AR Rahman’s concert in Sharjah on April 18, 2008 – his third in the UAE – had all the flavour and flourish one expects from the Indian music composer.
Leading a team of talented singers includng Hariharan, KS Chitra, Sadhana Sargam, Karthik, Blaaze and Naresh Iyer, among others, the concert – for a change – started on time. Well, given the stretchable time standards of Indian stage-shows in the UAE, call it absolute relief.
The true pulse of the concert, obviously, was in the Gallery and the Prime Standing area. Considering that the chunk of VIP and VVIP tickets are ‘freebies,’ there are sharper expectations from that cross-section of the spectators which pays for their tryst with Rahman. These are the true music-lovers. Imagine, shelling out Dhs100 from the lean-mean monthly pay of Dhs1000 and then some. That is the sort of adulation Rahman earns: Pay, if you must, but do not miss the man on his return to the UAE after four years.
At the risk of digressing, must say, the Prime Standing Area was one happy picnic. Picture this: People reclining on the grass, on a bed of newspapers (nothing less than The National, UAE’s newest paper); families munching into hot samosas; tots treading out of their prams… and the red-uniformed Security with their machismo and ‘beware-we-are-here’ attitude. The festive mood was nothing short of what awaits a temple fair in India, where families and youngsters congregate for unabashed fun.
The stage looked much smaller than Rahman’s previous concert at the Al Ahli Football Stadium in Dubai. The lay-out looked impressive, though.
What would Rahman start off with? My contention was: “Oruvan oruvan Muthalali’ from Muthu, though I knew it was a far shot. I just thought it was well, sooooo egalitarian. I was happy to be wrong.
Rahman kicked off with Jaage Hain (Guru); it was vintage Rahman – a man in control. The close-ups on screen showed a man, eyes closed, engrossed in the music. Jumping ahead, must say, one of the most delectable experiences of the concert was watching Rahman watch his singers sing – he listens intently, smiles and just gives them the space to be…!
Well, it is futile going into the repertoire for the evening – I didn’t take notes, and all I did was dance, and sing along with Rahman. I sang through his heavenly humming for the song Kabhi Neem Neem (Yuva) and irritated Varmaji (my partner for the night – add his son Vishnu to the team; thanks to him, the average age of the trio was diminished by a few decades.)
But some eight songs into the concert, despite Rubaroo (Rang De Basanti) too being sung, we felt deprived. The energy simply was lacking. We know: Without SPB or Shankar Mahadevan to anchor the show, it is hard to charge the air. Hariharan tried but there is only so much he can go.
I think that also answered a part of the question, which I had posed to Rahman a week before during an interview. I had asked Rahman who was more important to a song – the singer or composer. He ascribed some of the song’s success to fate. But I (and Varmaji agreed with me on that) feel there is an added dimension that singers like Yesudas and SPB give to songs. Call it energy, if you may.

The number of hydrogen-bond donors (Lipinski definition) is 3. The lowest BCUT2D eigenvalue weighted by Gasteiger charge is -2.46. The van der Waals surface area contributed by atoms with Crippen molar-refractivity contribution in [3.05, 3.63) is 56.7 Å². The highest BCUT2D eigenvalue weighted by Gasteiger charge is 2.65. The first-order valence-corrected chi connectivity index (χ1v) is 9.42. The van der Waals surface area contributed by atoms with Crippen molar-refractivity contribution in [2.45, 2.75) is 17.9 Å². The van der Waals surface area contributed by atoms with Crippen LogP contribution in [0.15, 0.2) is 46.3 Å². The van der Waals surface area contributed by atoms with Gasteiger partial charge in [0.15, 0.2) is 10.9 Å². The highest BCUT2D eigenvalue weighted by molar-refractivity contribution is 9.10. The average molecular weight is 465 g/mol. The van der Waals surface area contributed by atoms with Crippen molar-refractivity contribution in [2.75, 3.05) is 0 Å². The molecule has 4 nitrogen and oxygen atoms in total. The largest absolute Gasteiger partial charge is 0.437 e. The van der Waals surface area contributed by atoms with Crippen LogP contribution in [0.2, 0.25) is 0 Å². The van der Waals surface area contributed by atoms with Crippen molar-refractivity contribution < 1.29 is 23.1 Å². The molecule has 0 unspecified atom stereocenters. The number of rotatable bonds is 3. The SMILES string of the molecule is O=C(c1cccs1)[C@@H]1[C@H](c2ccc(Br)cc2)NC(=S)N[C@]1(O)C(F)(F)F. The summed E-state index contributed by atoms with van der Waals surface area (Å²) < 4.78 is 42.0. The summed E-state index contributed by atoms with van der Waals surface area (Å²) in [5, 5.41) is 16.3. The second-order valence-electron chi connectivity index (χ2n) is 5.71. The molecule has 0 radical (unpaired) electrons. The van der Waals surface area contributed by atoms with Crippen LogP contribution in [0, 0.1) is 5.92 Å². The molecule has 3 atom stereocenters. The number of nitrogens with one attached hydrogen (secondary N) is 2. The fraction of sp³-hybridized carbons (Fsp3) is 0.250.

And then the Rahman magic erupted. He belted out a few of his foot-tapping numbers in quick succession (don’t ask which ones – I am amneisic in the sheer delirium of being there), and the Concert was back on track. The momentum was taken forward by Shivamani, who discovers rhythm in everything he knocks on… and he passed on those infectious beats to us. Hats off, Shivamani. You are one of a kind!
The visuals that played on the screens to highlight the songs were good. The choreography (particularly Maiyya Maiyya) was excellent, and Hariharan knows what it takes to endear himself to the audience with his indefatigable energy (singing Chanda Re to the moon).
With Blaaze encouraging the spectators to lift up their mobile phones creating several thousand star-like brilliance on ground, the stage was set for Rahman to sing to us, Pray for me Brother – an absolute stunner.
There were several Rahmanesque moments: What more can a composer ask for when with the first note of his song, a whole stadium of people erupt to cheers and even get to start singing!
But undisputedly the song of the night was Khwaja Mere Khwaja. Rahman had the spectators in a trance – the trance that perhaps he personally was in, while singing. The song was defining for another reason. It showed the growth of Rahman – as a person, a singer and composer. That stamp of maturity was the take-home quotient of the Concert.
In another five years, you might not go to a Rahman concert for a Mukkkabla or Chaiyya Chaiyya. Sure enough, these songs would be there – but Rahman will give you an extra-high that truly marks his evolution as a musical genius.
That perhaps is the single biggest contribution of Rahman: With his growth, he also elevated our own musical appreciation. He lifted us and we grow with Rahman.
Rahman thanked us. No Sir, we thank you.